Fletemeyer, J., 2014. The reliability of turbidity and debris moving seaward to spot rip currents on Florida Beaches and the need for better warning and education programs. In: Lee, J.L.; Leatherman, Stephen P., and Lee, J. (eds.), Proceedings 3rd International Rip Current Symposium (Busan, Republic of Korea). Journal of Coastal Research, Special Issue, No. 72, pp. 39–43. Coconut Creek (Florida), ISSN 0749-0208.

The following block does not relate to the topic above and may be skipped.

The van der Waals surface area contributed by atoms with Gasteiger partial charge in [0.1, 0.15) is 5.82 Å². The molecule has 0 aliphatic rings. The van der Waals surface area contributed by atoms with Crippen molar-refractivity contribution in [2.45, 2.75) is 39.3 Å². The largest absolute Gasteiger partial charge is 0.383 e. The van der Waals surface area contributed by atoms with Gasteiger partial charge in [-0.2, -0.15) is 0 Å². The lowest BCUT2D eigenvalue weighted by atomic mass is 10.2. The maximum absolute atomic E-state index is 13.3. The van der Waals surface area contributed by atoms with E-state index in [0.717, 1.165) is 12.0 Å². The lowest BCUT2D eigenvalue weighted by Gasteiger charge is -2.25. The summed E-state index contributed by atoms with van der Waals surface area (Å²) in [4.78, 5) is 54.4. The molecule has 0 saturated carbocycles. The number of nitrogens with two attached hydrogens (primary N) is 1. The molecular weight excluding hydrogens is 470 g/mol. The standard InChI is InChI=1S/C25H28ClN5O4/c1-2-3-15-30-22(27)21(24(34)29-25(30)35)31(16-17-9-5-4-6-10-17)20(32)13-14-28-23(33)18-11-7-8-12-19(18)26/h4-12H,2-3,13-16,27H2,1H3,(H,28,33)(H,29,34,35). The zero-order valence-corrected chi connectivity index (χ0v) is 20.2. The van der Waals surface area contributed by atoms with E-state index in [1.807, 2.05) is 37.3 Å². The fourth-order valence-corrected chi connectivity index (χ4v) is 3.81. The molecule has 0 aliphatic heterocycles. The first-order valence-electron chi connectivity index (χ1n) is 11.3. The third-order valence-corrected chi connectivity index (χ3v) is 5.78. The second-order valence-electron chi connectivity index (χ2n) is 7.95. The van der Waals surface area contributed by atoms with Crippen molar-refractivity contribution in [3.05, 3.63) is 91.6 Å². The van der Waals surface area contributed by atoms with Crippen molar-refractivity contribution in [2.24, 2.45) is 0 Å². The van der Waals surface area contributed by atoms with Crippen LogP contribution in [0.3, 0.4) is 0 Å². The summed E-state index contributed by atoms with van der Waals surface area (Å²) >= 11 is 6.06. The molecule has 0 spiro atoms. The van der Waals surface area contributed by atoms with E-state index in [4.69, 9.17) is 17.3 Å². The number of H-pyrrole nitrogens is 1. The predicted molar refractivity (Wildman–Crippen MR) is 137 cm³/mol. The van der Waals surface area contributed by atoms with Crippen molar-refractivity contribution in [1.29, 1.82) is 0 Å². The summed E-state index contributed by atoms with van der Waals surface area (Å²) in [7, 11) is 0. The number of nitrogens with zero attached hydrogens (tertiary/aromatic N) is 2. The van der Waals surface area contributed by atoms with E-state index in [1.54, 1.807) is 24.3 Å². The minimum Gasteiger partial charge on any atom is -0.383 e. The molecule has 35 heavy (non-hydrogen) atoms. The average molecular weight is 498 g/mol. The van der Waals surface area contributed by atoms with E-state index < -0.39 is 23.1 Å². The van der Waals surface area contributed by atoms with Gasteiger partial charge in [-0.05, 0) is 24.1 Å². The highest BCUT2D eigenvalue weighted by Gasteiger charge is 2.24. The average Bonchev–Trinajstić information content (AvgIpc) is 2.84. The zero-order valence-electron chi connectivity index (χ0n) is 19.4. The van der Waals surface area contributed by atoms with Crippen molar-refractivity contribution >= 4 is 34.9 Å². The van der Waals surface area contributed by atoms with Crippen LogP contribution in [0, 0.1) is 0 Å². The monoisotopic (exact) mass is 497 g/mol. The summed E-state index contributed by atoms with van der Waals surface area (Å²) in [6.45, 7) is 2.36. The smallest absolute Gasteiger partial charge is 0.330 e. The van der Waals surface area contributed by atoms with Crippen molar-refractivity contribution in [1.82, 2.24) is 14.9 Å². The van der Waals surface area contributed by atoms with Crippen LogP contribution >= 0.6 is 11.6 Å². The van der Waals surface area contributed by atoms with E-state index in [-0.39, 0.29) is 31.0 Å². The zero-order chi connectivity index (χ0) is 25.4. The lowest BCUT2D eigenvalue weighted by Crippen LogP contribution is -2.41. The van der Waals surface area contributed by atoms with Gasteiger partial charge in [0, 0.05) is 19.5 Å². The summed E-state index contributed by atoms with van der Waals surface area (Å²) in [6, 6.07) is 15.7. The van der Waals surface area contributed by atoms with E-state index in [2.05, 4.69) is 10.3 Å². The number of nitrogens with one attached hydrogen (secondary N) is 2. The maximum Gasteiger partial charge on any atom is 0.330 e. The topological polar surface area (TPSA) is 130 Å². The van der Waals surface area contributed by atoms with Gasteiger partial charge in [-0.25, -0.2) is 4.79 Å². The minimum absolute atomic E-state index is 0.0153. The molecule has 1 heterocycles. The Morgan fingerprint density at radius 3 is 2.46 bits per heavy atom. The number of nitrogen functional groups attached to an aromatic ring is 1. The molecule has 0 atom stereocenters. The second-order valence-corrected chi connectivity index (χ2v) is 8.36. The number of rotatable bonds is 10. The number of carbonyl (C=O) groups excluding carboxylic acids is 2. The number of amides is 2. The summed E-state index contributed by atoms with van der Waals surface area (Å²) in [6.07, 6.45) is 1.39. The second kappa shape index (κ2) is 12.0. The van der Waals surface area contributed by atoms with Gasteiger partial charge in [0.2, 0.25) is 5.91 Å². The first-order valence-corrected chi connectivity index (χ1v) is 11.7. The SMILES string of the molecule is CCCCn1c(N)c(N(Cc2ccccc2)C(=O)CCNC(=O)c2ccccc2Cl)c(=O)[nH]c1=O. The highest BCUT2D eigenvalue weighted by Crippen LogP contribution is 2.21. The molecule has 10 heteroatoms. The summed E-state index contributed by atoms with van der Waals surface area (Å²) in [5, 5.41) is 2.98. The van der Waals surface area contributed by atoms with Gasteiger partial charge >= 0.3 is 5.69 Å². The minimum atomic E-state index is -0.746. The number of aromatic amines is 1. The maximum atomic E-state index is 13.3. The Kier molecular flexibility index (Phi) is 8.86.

In response to the estimated 100 bathers that fatally drown in rip currents on America's beaches every year, several warning and public education programs have been developed and implemented. Results from a 20-year study conducted by Fletemeyer on Panama City Beach, Florida reports that these programs, although well intended, are marginally effective with little gains in what bathers accurately know about rip currents. Education programs are often predicated on the belief that the public can learn how to spot rip currents while standing on the beach and studying the water. Two indicators believed key in spotting rip currents are turbidity and debris entrapped in the rip current and floating seaward at approximately the same velocity as the current. The results of this investigation determined that rip currents cannot be reliably identified on SE Florida beaches using these two indicators. Consequently, rip current education programs relying on the belief that the public can learn how to identify rip currents must be re-evaluated. In some cases, although well intended, rip current education programs may be contributing to drowning.

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